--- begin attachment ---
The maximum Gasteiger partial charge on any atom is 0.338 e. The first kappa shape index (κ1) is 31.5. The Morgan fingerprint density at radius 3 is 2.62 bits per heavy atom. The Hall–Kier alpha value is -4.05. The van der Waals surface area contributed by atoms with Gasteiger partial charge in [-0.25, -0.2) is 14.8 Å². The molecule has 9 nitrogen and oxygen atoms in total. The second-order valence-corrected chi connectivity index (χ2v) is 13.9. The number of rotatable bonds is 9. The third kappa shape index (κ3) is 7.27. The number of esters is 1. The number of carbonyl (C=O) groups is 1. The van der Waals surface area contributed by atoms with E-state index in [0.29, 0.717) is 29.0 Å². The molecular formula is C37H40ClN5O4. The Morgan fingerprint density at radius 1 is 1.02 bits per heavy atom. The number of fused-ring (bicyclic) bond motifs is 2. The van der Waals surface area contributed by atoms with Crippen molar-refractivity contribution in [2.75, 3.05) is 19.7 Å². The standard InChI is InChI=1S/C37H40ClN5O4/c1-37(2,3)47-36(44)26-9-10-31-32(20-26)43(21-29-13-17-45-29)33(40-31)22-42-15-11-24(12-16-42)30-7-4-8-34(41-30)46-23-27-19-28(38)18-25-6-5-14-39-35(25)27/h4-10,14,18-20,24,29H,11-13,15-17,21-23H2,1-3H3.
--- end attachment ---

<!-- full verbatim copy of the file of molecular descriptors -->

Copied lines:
The maximum Gasteiger partial charge on any atom is 0.338 e. The first kappa shape index (κ1) is 31.5. The Morgan fingerprint density at radius 3 is 2.62 bits per heavy atom. The Hall–Kier alpha value is -4.05. The van der Waals surface area contributed by atoms with Gasteiger partial charge in [-0.25, -0.2) is 14.8 Å². The molecule has 9 nitrogen and oxygen atoms in total. The second-order valence-corrected chi connectivity index (χ2v) is 13.9. The number of rotatable bonds is 9. The third kappa shape index (κ3) is 7.27. The number of esters is 1. The number of carbonyl (C=O) groups is 1. The van der Waals surface area contributed by atoms with E-state index in [0.29, 0.717) is 29.0 Å². The molecular formula is C37H40ClN5O4. The Morgan fingerprint density at radius 1 is 1.02 bits per heavy atom. The number of fused-ring (bicyclic) bond motifs is 2. The van der Waals surface area contributed by atoms with Crippen molar-refractivity contribution in [2.75, 3.05) is 19.7 Å². The standard InChI is InChI=1S/C37H40ClN5O4/c1-37(2,3)47-36(44)26-9-10-31-32(20-26)43(21-29-13-17-45-29)33(40-31)22-42-15-11-24(12-16-42)30-7-4-8-34(41-30)46-23-27-19-28(38)18-25-6-5-14-39-35(25)27/h4-10,14,18-20,24,29H,11-13,15-17,21-23H2,1-3H3.